Duero, Tordesillas, Zamora and major Portuguese towns include Miranda
do Douro, Foz Côa, Peso da Régua, Lamego, Vila Nova de Gaia, and
Porto. The most populous cities along the
River are Valladolid
and Zamora in Spain, and
Vila Nova de Gaia
Vila Nova de Gaia in Portugal. The
latter two are located at the mouth of the
Douro at the Atlantic
In Portugal, the
Douro flows through the districts of Bragança,
Guarda, Viseu, Vila Real, Aveiro and Porto.
Porto is the main hub city
in northern Portugal. Its historic centre has been designated as a
World Heritage Site
World Heritage Site because of its significant architecture and
These reaches of the
Douro have a microclimate[specify] allowing for
cultivation of olives, almonds, and especially grapes, which are
important for making the famous Port wine. The region around Pinhão
São João da Pesqueira
São João da Pesqueira is considered to be the centre of Port
wine, with its quintas (or farms/estates) that extend along the steep
slopes of the river valleys. In the 21st century, many of these
quintas are owned by multinational wine companies.
Recently, a prosperous tourist industry has developed based on river
Porto to points along the Upper
Douro railway line
Douro railway line (in Portuguese: Linha do Douro) was completed
in 1887; it connects Porto, Rio Tinto, Ermesinde, Valongo, Paredes,
Penafiel, Livração, Marco de Canaveses, Régua, Tua and Pocinho.
Pocinho is near the city of Foz Côa, which is close to Côa Valley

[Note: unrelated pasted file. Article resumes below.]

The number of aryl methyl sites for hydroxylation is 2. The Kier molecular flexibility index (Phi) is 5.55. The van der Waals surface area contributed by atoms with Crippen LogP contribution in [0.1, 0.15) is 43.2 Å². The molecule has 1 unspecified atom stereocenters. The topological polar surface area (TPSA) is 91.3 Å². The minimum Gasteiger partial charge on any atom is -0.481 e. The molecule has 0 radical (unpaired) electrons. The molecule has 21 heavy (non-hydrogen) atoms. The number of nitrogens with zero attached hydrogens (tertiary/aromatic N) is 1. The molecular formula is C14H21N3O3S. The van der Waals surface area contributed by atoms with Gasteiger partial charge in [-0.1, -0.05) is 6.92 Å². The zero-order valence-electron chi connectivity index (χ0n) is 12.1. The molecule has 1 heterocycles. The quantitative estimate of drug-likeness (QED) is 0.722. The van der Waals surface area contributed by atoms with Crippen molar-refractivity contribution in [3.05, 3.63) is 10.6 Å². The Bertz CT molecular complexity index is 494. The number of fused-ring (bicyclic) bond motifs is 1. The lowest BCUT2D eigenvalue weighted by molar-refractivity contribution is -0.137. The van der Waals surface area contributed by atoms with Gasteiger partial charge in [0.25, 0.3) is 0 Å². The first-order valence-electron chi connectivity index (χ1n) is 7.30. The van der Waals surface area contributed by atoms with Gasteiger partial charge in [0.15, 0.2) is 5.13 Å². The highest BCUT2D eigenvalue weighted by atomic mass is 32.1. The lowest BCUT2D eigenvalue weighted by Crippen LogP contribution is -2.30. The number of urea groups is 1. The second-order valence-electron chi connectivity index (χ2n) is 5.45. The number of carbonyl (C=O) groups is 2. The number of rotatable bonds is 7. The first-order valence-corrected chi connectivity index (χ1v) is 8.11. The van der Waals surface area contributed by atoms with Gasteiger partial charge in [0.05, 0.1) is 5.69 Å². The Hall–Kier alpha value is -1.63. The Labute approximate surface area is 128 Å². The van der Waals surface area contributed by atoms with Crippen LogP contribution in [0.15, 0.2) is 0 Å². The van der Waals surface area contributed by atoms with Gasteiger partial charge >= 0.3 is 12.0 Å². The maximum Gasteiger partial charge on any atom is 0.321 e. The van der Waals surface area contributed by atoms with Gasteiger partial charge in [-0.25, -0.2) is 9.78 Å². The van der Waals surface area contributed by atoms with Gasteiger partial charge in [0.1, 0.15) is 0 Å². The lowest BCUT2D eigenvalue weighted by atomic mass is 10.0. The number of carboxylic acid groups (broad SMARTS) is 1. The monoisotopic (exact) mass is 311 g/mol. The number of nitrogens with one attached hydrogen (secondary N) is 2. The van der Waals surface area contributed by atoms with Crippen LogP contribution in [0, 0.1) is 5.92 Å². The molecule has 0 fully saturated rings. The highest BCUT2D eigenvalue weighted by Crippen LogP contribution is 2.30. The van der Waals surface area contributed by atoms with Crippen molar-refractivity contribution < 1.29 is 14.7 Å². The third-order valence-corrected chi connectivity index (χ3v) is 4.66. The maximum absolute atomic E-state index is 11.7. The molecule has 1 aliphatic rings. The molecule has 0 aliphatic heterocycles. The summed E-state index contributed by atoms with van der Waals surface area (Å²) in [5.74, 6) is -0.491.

Paleolithic Art site. This is considered important to the
archaeological pre-historic patrimony, and it has been designated as a
UNESCO World Heritage Site.
Fifteen dams have been built on the
Douro to regulate the water flow,
generate hydroelectric power, and allow navigation through locks.
Beginning at the headwaters, the first five dams are in Spain: Cuerda
del Pozo, Los Rábanos, San José, Villalcampo and Castro Dams. The
next five downstream are along the Portuguese-Spanish border; the
first three are owned and operated by Portugal: (Miranda, Picote and
Bemposta Dams), while the next two belong to Spain: (Aldeadávila and
The Douro's last five dams are in Portugal, and allow for navigation:
Pocinho, Valeira, Régua, Carrapatelo and Crestuma-Lever Dams. Vessels
with a maximum length of 83 metres (272 ft) and width of 11.4
metres (37 ft) can pass through the five locks. The highest lock,
at Carrapatelo Dam, has a maximum lift of 35 metres (115 ft). The
Pocinho lake reach 125 metres (410 ft) above sea level.
Douro in Zamora (Spain)
River (tributary to the Duero) in Valladolid
Douro valley where
Port wine grapes grow
The typical rabelo boat and
Porto historical district in background
Port wine signs by the
Panoramic view of Oporto
The river between
Porto and Vila Nova de Gaia
The river near Régua, Portugal
Douro near Miranda do Douro
International Douro, "Arribes del Duero" near Salamanca
The river mouth from Porto's Crystal Palace Gardens, facing west
Looking across the river mouth from
Foz do Douro
Foz do Douro to Vila Nova de Gaia
(Atlantic Ocean on the right)
Typical almond tree, mostly seen along the river in Portugal
List of rivers of Portugal
List of rivers of Spain
^ Robert Ferguson (1862). The River-names of Europe. Williams &
Norgate. pp. 26–.
^ "Spanish-Portuguese Albufeira Convention". United Nations. Retrieved
18 February 2015.
^ a b "Rivers in Spain". www.iberianature.com. Retrieved 12 August
^ a b "Guide to
Spain CO-CU". www.iberianature.com. Retrieved 12
Companhia Turística do
Douro Cruises on the
DouroValley.eu—Main tourism website
inDOURO - Tourist Guide of
IPTM—Instituto Portuário e dos Transportes Marítimos, Delegação
do Norte e Douro
Douro Sound Map
Roteiro do Douro—